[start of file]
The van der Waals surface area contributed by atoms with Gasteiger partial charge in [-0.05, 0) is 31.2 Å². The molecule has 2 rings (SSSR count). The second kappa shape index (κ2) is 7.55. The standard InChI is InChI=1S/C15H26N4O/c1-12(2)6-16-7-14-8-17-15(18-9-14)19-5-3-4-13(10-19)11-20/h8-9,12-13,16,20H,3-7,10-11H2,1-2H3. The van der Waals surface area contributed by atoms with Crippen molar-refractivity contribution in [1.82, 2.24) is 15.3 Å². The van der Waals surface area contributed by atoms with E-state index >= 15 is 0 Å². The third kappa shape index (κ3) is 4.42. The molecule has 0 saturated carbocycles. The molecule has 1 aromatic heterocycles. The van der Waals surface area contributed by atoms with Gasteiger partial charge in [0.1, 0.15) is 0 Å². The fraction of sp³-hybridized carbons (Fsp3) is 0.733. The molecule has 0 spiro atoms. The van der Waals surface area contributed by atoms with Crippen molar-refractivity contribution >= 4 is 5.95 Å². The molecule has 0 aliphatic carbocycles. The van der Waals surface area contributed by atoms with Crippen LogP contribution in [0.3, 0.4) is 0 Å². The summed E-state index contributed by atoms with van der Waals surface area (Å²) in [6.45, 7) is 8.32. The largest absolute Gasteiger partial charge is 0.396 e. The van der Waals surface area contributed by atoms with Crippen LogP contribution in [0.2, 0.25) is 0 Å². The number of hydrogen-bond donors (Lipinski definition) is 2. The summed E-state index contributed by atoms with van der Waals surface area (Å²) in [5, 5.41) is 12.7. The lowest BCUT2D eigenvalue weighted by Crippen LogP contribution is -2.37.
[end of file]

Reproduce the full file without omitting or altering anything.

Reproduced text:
The van der Waals surface area contributed by atoms with Gasteiger partial charge in [-0.05, 0) is 31.2 Å². The molecule has 2 rings (SSSR count). The second kappa shape index (κ2) is 7.55. The standard InChI is InChI=1S/C15H26N4O/c1-12(2)6-16-7-14-8-17-15(18-9-14)19-5-3-4-13(10-19)11-20/h8-9,12-13,16,20H,3-7,10-11H2,1-2H3. The van der Waals surface area contributed by atoms with Crippen molar-refractivity contribution in [1.82, 2.24) is 15.3 Å². The van der Waals surface area contributed by atoms with E-state index >= 15 is 0 Å². The third kappa shape index (κ3) is 4.42. The molecule has 0 saturated carbocycles. The molecule has 1 aromatic heterocycles. The van der Waals surface area contributed by atoms with Gasteiger partial charge in [0.1, 0.15) is 0 Å². The fraction of sp³-hybridized carbons (Fsp3) is 0.733. The molecule has 0 spiro atoms. The van der Waals surface area contributed by atoms with Crippen molar-refractivity contribution >= 4 is 5.95 Å². The molecule has 0 aliphatic carbocycles. The van der Waals surface area contributed by atoms with Crippen LogP contribution in [0.3, 0.4) is 0 Å². The summed E-state index contributed by atoms with van der Waals surface area (Å²) in [6.45, 7) is 8.32. The largest absolute Gasteiger partial charge is 0.396 e. The van der Waals surface area contributed by atoms with Crippen LogP contribution in [0.2, 0.25) is 0 Å². The number of hydrogen-bond donors (Lipinski definition) is 2. The summed E-state index contributed by atoms with van der Waals surface area (Å²) in [5, 5.41) is 12.7. The lowest BCUT2D eigenvalue weighted by Crippen LogP contribution is -2.37.